In 2014, the IRS introduced a streamlined process to allow small organizations to more easily apply for tax-exempt status. A recent IRS survey of organizations that have been through the application process indicates that eligible organizations are more satisfied with the new process than those that are required to use the full process; the survey also showed that many ineligible organizations have attempted to use the process. The IRS is also contemplating changes to the form, based on its experience in the first year.
Normally, organizations must apply for tax-exempt status under Sec. 501(c)(3) using Form 1023, Application for Recognition of Exemption Under Section 501(c)(3) of the Internal Revenue Code, and must provide the IRS a detailed statement of the organization's proposed activities. Regs. Sec. 1.501(a)-1(b)(2) also allows the IRS to require additional information if it deems it necessary for determining whether the organization should be exempt.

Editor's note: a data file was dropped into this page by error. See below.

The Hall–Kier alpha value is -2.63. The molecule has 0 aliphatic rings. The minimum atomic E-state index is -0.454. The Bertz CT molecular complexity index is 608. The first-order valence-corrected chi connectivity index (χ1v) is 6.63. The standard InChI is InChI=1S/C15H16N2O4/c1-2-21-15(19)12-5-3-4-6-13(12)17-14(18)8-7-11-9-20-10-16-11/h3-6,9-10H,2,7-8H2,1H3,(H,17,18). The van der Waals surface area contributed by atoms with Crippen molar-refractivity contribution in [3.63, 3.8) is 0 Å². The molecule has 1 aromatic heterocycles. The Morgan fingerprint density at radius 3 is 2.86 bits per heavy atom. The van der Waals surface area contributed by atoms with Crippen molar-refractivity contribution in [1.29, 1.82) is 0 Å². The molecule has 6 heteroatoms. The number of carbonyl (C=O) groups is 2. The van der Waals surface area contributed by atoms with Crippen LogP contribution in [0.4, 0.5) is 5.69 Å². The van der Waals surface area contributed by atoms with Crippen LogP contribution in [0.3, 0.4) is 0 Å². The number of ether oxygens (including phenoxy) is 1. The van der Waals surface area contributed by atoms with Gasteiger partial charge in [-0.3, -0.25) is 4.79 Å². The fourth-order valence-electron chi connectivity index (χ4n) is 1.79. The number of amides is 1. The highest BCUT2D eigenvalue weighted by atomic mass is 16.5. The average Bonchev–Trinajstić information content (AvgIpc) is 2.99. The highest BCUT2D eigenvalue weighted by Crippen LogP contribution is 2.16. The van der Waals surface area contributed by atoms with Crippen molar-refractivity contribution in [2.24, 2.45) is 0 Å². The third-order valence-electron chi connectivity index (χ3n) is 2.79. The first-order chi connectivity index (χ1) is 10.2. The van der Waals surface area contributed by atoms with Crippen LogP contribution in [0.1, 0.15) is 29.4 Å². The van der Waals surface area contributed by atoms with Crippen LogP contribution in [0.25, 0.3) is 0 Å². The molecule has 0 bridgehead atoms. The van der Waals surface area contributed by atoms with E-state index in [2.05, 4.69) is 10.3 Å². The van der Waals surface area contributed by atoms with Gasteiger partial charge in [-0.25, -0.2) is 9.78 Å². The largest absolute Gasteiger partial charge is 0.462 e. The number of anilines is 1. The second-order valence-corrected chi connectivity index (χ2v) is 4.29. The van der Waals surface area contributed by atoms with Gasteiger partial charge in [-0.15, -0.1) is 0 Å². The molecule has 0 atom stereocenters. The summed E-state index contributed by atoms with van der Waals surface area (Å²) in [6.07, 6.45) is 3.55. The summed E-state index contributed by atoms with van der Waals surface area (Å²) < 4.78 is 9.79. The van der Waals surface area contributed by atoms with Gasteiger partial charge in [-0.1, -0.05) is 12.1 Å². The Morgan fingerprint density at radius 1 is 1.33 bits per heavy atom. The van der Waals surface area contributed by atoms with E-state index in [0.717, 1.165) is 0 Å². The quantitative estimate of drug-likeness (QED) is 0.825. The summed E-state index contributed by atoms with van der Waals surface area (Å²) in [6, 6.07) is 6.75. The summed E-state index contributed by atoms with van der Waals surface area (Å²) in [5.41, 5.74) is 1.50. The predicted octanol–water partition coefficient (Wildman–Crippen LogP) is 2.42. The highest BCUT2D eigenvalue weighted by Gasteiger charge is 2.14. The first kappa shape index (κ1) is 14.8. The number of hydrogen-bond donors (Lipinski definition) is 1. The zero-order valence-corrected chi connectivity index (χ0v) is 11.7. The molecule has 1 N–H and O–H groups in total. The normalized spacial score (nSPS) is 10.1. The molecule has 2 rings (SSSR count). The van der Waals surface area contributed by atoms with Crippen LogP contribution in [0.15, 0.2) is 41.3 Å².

Form 1023 is 26 pages long, including 11 parts of the main form and Schedules A through H. The IRS estimates taxpayers will need an average of almost 15½ hours to prepare the form and all schedules, plus another almost 185 hours of recordkeeping and learning about the law or form. And while one can question the accuracy of the IRS's time estimates, the Service clearly anticipates that Form 1023 requires substantial effort to properly prepare.
Feeling that this effort was too much of a burden on small organizations, the IRS introduced in regulations and a revenue procedure a streamlined process using a new form, Form 1023-EZ, Streamlined Application for Recognition of Exemption Under Section 501(c)(3) of the Internal Revenue Code.
The streamlined process is available for U.S. organizations with assets of $250,000 or less and annual gross receipts of $50,000 or less.
Form 1023-EZ is 2½ pages. The IRS estimates that preparing the form will take, on average, 5½ hours, and recordkeeping and learning about the law or form will take another 12½ hours—a significant reduction from its estimates for Form 1023.